Family breakdowns keep injecting new kids and youth into the foster care system. The system itself is very unstable and has been linked to housing instability. Disproportionate parts of the homeless population have gone through foster care.

Since LGBTQ youth are at higher risk of family breakdowns, they’re overrepresented in foster care. These youth have a unique challenge of trying to find permanent supportive housing and rejection from their foster families. In some instances, these traumatic experiences leave LGBTQ youth feeling safer on the streets than in foster homes.

What Are the Experiences of Sexual Minorities on the Streets?

LGBTQ youth experiencing homelessness have a rougher time on the streets than their non-LGBTQ peers. Here are some of the atrocities they go through.

Sexual Exploitation

Housing instability and poverty leave most homeless LGBTQ youth with a lack of options that sometimes results in sex work and survival sex. The latter is defined as trading sex for basic needs like food. This leads to an economic dependence in place of a professional transaction. Unfortunately, sometimes this can leave them vulnerable to sexual abuse.

Poor Physical Health

All homeless people face physical health issues. However, despite all their vulnerabilities, including exposure to harsh weather, injuries, and assault, there are many hindrances to healthcare. These include lack of transport, high costs, and fear of judgment.

Even so, LGBTQ youth experiencing homelessness are more likely to be assaulted, which increases their chances of ill physical health. They are also more likely to contract STIs from sexual exploitation.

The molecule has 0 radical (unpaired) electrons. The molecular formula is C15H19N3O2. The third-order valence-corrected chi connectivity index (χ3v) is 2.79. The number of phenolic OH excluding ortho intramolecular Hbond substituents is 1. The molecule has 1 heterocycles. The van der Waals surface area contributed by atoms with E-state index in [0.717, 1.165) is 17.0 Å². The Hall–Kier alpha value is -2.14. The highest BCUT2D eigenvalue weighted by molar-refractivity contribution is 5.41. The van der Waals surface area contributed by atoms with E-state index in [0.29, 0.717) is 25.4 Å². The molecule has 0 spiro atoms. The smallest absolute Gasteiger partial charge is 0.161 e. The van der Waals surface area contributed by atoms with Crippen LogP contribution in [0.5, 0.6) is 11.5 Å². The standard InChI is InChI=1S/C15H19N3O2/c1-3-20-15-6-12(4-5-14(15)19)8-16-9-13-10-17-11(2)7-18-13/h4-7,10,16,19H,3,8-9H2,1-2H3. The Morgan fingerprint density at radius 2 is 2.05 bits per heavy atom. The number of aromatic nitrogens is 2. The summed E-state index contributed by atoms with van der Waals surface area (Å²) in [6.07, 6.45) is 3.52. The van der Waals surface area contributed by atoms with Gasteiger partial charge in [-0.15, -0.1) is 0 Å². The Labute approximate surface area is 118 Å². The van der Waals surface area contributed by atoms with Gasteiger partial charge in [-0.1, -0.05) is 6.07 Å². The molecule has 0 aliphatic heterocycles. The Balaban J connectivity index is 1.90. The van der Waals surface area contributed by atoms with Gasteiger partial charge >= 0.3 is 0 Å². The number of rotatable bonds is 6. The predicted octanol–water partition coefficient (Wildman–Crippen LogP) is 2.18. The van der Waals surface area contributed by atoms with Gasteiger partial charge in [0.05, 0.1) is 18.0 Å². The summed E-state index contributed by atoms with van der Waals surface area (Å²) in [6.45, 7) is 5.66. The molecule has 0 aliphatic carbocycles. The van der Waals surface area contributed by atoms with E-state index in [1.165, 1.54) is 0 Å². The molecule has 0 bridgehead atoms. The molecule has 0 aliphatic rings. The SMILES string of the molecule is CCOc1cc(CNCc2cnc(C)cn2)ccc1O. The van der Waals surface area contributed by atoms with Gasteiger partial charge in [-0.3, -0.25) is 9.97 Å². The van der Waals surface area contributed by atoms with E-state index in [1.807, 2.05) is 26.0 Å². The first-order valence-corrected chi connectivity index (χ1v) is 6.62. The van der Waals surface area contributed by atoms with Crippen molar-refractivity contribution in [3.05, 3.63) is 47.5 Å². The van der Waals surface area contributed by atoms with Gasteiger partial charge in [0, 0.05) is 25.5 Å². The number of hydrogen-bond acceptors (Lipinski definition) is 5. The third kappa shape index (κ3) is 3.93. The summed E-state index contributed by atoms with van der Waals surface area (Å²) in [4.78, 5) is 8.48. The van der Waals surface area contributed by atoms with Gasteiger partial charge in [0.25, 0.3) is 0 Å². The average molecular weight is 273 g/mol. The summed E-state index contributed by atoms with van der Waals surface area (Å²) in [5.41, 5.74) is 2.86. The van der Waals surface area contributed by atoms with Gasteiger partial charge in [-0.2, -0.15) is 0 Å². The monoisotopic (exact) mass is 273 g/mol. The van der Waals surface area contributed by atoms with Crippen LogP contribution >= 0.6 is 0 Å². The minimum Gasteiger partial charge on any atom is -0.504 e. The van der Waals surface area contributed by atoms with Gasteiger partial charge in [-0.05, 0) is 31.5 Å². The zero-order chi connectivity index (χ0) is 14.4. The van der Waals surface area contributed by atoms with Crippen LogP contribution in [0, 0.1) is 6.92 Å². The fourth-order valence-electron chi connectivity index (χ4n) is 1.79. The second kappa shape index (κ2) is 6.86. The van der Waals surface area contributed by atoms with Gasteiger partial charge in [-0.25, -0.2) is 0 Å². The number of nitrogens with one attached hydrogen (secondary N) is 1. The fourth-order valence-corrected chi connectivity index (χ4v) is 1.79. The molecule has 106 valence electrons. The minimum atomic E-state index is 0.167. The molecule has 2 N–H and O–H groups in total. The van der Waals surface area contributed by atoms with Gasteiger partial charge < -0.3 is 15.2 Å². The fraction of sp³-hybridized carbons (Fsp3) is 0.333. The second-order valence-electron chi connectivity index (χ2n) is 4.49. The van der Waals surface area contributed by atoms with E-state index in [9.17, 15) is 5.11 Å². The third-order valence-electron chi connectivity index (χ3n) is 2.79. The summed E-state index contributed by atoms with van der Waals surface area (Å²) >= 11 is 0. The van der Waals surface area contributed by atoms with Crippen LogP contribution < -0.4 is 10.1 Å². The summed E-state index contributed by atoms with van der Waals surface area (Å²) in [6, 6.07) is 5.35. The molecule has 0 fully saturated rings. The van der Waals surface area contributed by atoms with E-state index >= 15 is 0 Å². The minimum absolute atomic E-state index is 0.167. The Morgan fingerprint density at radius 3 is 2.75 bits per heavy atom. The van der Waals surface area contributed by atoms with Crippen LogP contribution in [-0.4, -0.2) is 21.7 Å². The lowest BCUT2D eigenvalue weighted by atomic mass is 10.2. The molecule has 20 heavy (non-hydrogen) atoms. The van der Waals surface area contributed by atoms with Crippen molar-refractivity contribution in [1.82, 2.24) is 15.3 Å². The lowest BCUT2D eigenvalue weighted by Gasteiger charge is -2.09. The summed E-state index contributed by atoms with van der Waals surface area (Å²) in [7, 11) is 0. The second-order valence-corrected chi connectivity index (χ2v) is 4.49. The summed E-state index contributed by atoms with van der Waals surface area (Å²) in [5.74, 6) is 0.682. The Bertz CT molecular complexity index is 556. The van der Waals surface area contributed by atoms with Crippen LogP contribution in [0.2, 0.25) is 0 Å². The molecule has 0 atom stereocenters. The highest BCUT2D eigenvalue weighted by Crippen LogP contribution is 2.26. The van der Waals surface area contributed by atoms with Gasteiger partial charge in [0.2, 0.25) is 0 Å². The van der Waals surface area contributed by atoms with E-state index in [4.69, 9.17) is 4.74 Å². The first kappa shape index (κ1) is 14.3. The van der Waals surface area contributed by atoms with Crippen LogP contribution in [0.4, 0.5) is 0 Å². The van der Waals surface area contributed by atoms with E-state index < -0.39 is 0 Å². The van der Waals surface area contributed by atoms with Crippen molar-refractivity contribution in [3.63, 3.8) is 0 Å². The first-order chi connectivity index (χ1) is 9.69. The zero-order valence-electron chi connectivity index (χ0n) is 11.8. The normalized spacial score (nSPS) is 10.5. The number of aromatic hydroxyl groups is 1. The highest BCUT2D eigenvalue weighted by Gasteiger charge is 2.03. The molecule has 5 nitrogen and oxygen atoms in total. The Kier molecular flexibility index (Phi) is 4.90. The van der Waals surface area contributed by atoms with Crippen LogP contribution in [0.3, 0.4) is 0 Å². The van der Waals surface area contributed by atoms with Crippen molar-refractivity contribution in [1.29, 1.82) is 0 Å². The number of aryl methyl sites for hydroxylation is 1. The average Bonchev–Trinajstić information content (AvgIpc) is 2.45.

Inaccessible Shelters

Youth shelters are places where homeless youth go to seek refuge. Unfortunately, these shelters can be unfavorable for LGBTQ youth, who are often discriminated against by the service providers. The staff often lacks sensitivity training on how to serve LGBTQ youth, while the shelters miss essential amenities such as private showers.

LGBTQ youth have also historically been excluded from single-gender shelters. Even worse, when they’re admitted into mixed-gender shelters, they are assigned placement according to their anatomical gender. This leaves them vulnerable to violence and other safety risks.

How Can We Support LGBTQ Youth Experiencing Homelessness?

As we’ve seen, LGBTQ youth homelessness is a serious national challenge. So, what can be done to alleviate their situations?

Address Youth Homelessness

Homeless LGBTQ youth are just a part of a large youth homelessness problem. Affordable housing programs would reduce the number of homeless youths who experience homelessness.

If housing programs are not a viable option, the existing homeless youth services should conduct sensitivity training for their staff and engage young lgbtq people as partners in improving their services and systems.

Emergency shelters should also be increased to keep up with the rising number of homeless LGBTQ young people.

Mental Health Services Administration

Many homeless LGBTQ youths also suffer from mental health issues such as depression and trauma from the discrimination and abuse they get. Administering mental health care will help them get back on their feet.

how many lgbt youth are homeless
Mental health is as important as physical health for homeless lgbtq youth

The judicial system should also be more inclusive to cater to LGBTQ youth. Child welfare systems, on the other hand, should ensure that LGBTQ children under foster families are treated fairly and with dignity.

Support Youth Experiencing Homelessness Today

LGBTQ youth homelessness is a huge barrier to our development as a country. Young people should not be mistreated due to their race, gender identity, or sexual orientation.

Fortunately, you can begin making a change in your community by advocating for inclusive transitional living programs, equitable distribution of community resources, and fair treatment of everyone, including young people experiencing homelessness. You can also support homeless youth by encouraging them and helping them build their resilience.